$25,000 Dollars For a Few Hours Work Doesn’t Seem Fair!
This ad had widespread insertions in the early 1980s and was written by one of the most successful operators in the biz-op category, a man named John Chriswell of Sterling Virginia.
Even at the time this ad was on the scene, this was a saturated market and giant claims were a dime a dozen.
How did Chiswell overcome the natural resistance to oversized claims heard again and again?
He cushioned the claim.
Instead of focusing on the advertiser’s income claim, the prospect’s attention was drawn to the “fairness” of earning $25,000 for a few hours work.
To my knowledge, this was a totally new headline treatment and accounted for this ad’s longevity in this market with notoriously short life spans.
Winning at the Races May Not Be Your Idea of Fun, But…
This print control had a four year run in the early 1970s — a long time in a then crowded market, characterized by the total addiction of its constituents to “the races,” as anyone who ever walked past an Off Track Betting location would attest.
Lots of ads made the same promise, but this one got them to respond.
The headline cushioned a ubiquitous claim, “Win at the races,” with the short string of copy: it, “may not be your idea of fun.”
This had the dual advantage of calling out the core prospects, the misfits spending a day congregating around an off-track parlor, as well as attracting opportunity seekers who might be repelled by the horse racing scene.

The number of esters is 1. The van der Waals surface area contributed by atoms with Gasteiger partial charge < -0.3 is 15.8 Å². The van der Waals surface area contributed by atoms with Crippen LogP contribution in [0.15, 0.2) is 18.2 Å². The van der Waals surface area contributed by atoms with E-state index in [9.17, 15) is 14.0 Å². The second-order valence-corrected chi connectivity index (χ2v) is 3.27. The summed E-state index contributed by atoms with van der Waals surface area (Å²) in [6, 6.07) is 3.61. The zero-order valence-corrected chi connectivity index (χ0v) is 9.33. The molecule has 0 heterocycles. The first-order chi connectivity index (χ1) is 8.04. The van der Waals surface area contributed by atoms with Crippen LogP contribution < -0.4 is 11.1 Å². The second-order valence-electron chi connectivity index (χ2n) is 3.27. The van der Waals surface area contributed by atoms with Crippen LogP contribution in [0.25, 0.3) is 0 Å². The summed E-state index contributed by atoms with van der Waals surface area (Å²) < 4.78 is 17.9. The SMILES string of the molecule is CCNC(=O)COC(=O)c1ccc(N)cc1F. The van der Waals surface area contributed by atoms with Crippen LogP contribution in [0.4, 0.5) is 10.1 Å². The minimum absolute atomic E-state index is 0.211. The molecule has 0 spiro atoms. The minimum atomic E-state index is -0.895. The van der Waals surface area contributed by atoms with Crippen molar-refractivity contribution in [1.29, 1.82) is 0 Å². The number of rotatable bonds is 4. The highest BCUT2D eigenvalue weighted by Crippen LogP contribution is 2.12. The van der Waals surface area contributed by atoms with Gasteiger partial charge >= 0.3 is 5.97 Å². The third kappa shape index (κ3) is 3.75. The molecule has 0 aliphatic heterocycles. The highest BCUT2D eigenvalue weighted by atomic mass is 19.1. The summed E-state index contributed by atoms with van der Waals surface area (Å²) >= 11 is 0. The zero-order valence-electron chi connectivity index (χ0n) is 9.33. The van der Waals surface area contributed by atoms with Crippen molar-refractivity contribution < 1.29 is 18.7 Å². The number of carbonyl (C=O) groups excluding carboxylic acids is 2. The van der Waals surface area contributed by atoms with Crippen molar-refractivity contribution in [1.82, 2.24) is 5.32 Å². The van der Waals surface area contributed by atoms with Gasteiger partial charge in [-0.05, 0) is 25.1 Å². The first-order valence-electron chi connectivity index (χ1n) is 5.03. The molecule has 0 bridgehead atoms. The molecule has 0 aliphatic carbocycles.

This ad, though a throwback, is a great example of copy written in the voice of the core respondent, someone who’s spent a lot of time at the track.
“This Is The Best Darn Tomato I’ve Ever Tasted!” was a reliable order getter for years, but then like all ads, eventually started flagging.
How did the advertisers breathe new life into it and keep response flowing?
They cushioned the claim with a simple headline alteration, using the conditional tense.
“This Could Be The Best Darn Tomato I’ve Ever Tasted!” became the new control and the ad kept going.
Most novice advertisers avoid “coulds” and “maybes” because they seem wishy-washy but experienced advertisers know using them in the right place can make claims seem more plausible and increase response.
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